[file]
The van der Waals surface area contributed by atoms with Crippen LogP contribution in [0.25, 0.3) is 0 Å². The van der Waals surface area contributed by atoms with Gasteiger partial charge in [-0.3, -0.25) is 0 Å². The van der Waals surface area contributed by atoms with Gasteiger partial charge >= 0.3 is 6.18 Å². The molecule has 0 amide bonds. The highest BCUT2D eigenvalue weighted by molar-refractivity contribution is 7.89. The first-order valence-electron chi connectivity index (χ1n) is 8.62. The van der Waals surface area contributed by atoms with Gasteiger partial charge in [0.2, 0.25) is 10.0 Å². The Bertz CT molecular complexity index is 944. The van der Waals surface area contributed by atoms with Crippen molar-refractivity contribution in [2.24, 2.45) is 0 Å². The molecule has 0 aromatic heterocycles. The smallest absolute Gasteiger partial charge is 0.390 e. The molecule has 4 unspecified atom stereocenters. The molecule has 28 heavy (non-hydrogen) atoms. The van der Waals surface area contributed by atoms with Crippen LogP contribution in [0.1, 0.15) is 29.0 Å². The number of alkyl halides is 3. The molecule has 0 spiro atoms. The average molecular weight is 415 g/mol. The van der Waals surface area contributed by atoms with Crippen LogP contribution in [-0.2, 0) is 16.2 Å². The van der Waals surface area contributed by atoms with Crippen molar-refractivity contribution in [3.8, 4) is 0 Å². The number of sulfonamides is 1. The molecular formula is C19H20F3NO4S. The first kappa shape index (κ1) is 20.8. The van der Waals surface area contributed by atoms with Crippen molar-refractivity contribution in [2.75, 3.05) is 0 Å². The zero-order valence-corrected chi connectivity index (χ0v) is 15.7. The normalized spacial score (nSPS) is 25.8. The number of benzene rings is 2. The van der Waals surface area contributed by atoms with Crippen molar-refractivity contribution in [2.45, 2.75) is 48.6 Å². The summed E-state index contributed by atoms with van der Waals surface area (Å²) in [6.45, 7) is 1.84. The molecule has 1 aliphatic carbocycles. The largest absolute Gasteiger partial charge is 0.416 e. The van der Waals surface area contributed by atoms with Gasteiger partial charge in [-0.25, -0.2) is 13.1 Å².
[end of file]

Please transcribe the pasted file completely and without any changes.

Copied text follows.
The van der Waals surface area contributed by atoms with Crippen LogP contribution in [0.25, 0.3) is 0 Å². The van der Waals surface area contributed by atoms with Gasteiger partial charge in [-0.3, -0.25) is 0 Å². The van der Waals surface area contributed by atoms with Gasteiger partial charge >= 0.3 is 6.18 Å². The molecule has 0 amide bonds. The highest BCUT2D eigenvalue weighted by molar-refractivity contribution is 7.89. The first-order valence-electron chi connectivity index (χ1n) is 8.62. The van der Waals surface area contributed by atoms with Gasteiger partial charge in [0.2, 0.25) is 10.0 Å². The Bertz CT molecular complexity index is 944. The van der Waals surface area contributed by atoms with Crippen molar-refractivity contribution in [2.24, 2.45) is 0 Å². The molecule has 0 aromatic heterocycles. The smallest absolute Gasteiger partial charge is 0.390 e. The molecule has 4 unspecified atom stereocenters. The molecule has 28 heavy (non-hydrogen) atoms. The van der Waals surface area contributed by atoms with Crippen LogP contribution in [0.1, 0.15) is 29.0 Å². The number of alkyl halides is 3. The molecule has 0 spiro atoms. The average molecular weight is 415 g/mol. The van der Waals surface area contributed by atoms with Crippen LogP contribution in [-0.2, 0) is 16.2 Å². The van der Waals surface area contributed by atoms with Crippen molar-refractivity contribution in [3.8, 4) is 0 Å². The number of sulfonamides is 1. The molecular formula is C19H20F3NO4S. The first kappa shape index (κ1) is 20.8. The van der Waals surface area contributed by atoms with Crippen molar-refractivity contribution in [2.75, 3.05) is 0 Å². The zero-order valence-corrected chi connectivity index (χ0v) is 15.7. The normalized spacial score (nSPS) is 25.8. The number of benzene rings is 2. The van der Waals surface area contributed by atoms with Crippen molar-refractivity contribution in [2.45, 2.75) is 48.6 Å². The summed E-state index contributed by atoms with van der Waals surface area (Å²) in [6.45, 7) is 1.84. The molecule has 1 aliphatic carbocycles. The largest absolute Gasteiger partial charge is 0.416 e. The van der Waals surface area contributed by atoms with Gasteiger partial charge in [-0.25, -0.2) is 13.1 Å².